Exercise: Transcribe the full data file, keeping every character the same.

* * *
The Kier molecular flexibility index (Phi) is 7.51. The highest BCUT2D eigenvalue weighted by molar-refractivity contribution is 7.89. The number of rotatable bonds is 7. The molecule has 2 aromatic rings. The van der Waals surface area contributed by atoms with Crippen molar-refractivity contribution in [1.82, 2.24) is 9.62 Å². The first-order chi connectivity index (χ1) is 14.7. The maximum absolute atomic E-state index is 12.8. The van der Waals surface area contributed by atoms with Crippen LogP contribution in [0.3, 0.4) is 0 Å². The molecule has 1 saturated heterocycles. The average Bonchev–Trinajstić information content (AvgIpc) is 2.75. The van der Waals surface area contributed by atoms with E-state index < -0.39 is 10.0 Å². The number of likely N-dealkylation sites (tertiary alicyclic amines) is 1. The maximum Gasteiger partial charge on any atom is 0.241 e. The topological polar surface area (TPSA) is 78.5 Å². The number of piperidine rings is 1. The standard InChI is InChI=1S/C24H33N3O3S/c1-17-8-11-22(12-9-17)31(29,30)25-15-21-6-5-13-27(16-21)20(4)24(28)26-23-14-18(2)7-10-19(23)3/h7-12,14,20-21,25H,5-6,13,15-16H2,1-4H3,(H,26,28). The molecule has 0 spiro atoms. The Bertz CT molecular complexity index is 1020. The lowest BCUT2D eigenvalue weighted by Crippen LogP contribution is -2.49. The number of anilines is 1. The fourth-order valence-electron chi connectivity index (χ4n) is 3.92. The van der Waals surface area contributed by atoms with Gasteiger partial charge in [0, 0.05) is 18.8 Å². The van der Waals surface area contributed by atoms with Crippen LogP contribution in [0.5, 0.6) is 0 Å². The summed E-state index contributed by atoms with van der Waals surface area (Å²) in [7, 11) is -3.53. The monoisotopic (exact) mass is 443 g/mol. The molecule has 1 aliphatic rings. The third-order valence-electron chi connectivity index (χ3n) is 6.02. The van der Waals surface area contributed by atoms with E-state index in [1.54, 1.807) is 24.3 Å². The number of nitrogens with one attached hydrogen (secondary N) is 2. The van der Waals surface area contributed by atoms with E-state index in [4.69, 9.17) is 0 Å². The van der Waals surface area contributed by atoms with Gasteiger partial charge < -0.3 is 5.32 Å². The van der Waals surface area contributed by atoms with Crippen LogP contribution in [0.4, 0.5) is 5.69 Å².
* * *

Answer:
The Kier molecular flexibility index (Phi) is 7.51. The highest BCUT2D eigenvalue weighted by molar-refractivity contribution is 7.89. The number of rotatable bonds is 7. The molecule has 2 aromatic rings. The van der Waals surface area contributed by atoms with Crippen molar-refractivity contribution in [1.82, 2.24) is 9.62 Å². The first-order chi connectivity index (χ1) is 14.7. The maximum absolute atomic E-state index is 12.8. The van der Waals surface area contributed by atoms with Crippen LogP contribution in [0.3, 0.4) is 0 Å². The molecule has 1 saturated heterocycles. The average Bonchev–Trinajstić information content (AvgIpc) is 2.75. The van der Waals surface area contributed by atoms with E-state index < -0.39 is 10.0 Å². The number of likely N-dealkylation sites (tertiary alicyclic amines) is 1. The maximum Gasteiger partial charge on any atom is 0.241 e. The topological polar surface area (TPSA) is 78.5 Å². The number of piperidine rings is 1. The standard InChI is InChI=1S/C24H33N3O3S/c1-17-8-11-22(12-9-17)31(29,30)25-15-21-6-5-13-27(16-21)20(4)24(28)26-23-14-18(2)7-10-19(23)3/h7-12,14,20-21,25H,5-6,13,15-16H2,1-4H3,(H,26,28). The molecule has 0 spiro atoms. The Bertz CT molecular complexity index is 1020. The lowest BCUT2D eigenvalue weighted by Crippen LogP contribution is -2.49. The number of anilines is 1. The fourth-order valence-electron chi connectivity index (χ4n) is 3.92. The van der Waals surface area contributed by atoms with Gasteiger partial charge in [0, 0.05) is 18.8 Å². The van der Waals surface area contributed by atoms with Crippen LogP contribution in [0.5, 0.6) is 0 Å². The summed E-state index contributed by atoms with van der Waals surface area (Å²) in [7, 11) is -3.53. The monoisotopic (exact) mass is 443 g/mol. The molecule has 1 aliphatic rings. The third-order valence-electron chi connectivity index (χ3n) is 6.02. The van der Waals surface area contributed by atoms with E-state index in [1.54, 1.807) is 24.3 Å². The number of nitrogens with one attached hydrogen (secondary N) is 2. The van der Waals surface area contributed by atoms with E-state index in [4.69, 9.17) is 0 Å². The van der Waals surface area contributed by atoms with Gasteiger partial charge < -0.3 is 5.32 Å². The van der Waals surface area contributed by atoms with Crippen LogP contribution in [0.4, 0.5) is 5.69 Å².